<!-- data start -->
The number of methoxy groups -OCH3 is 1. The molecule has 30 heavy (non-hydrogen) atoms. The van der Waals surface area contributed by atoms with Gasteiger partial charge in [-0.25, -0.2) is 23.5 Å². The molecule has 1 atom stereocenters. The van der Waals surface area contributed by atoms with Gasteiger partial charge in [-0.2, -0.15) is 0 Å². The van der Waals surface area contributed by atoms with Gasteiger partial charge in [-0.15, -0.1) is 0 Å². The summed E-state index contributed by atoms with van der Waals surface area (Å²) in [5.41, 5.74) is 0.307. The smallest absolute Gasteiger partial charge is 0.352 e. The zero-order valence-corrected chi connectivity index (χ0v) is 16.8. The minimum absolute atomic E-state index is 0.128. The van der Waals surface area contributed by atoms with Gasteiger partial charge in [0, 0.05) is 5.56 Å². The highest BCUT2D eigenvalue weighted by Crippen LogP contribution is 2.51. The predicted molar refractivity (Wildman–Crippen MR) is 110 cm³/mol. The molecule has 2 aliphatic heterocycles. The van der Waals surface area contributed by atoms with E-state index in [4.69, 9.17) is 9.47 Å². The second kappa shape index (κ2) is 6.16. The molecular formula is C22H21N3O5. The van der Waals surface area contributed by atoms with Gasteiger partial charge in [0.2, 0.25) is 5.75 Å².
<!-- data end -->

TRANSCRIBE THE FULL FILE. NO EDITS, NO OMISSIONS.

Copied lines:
The number of methoxy groups -OCH3 is 1. The molecule has 30 heavy (non-hydrogen) atoms. The van der Waals surface area contributed by atoms with Gasteiger partial charge in [-0.25, -0.2) is 23.5 Å². The molecule has 1 atom stereocenters. The van der Waals surface area contributed by atoms with Gasteiger partial charge in [-0.2, -0.15) is 0 Å². The van der Waals surface area contributed by atoms with Gasteiger partial charge in [-0.15, -0.1) is 0 Å². The summed E-state index contributed by atoms with van der Waals surface area (Å²) in [5.41, 5.74) is 0.307. The smallest absolute Gasteiger partial charge is 0.352 e. The zero-order valence-corrected chi connectivity index (χ0v) is 16.8. The minimum absolute atomic E-state index is 0.128. The van der Waals surface area contributed by atoms with Gasteiger partial charge in [0, 0.05) is 5.56 Å². The highest BCUT2D eigenvalue weighted by Crippen LogP contribution is 2.51. The predicted molar refractivity (Wildman–Crippen MR) is 110 cm³/mol. The molecule has 2 aliphatic heterocycles. The van der Waals surface area contributed by atoms with E-state index in [4.69, 9.17) is 9.47 Å². The second kappa shape index (κ2) is 6.16. The molecular formula is C22H21N3O5. The van der Waals surface area contributed by atoms with Gasteiger partial charge in [0.2, 0.25) is 5.75 Å².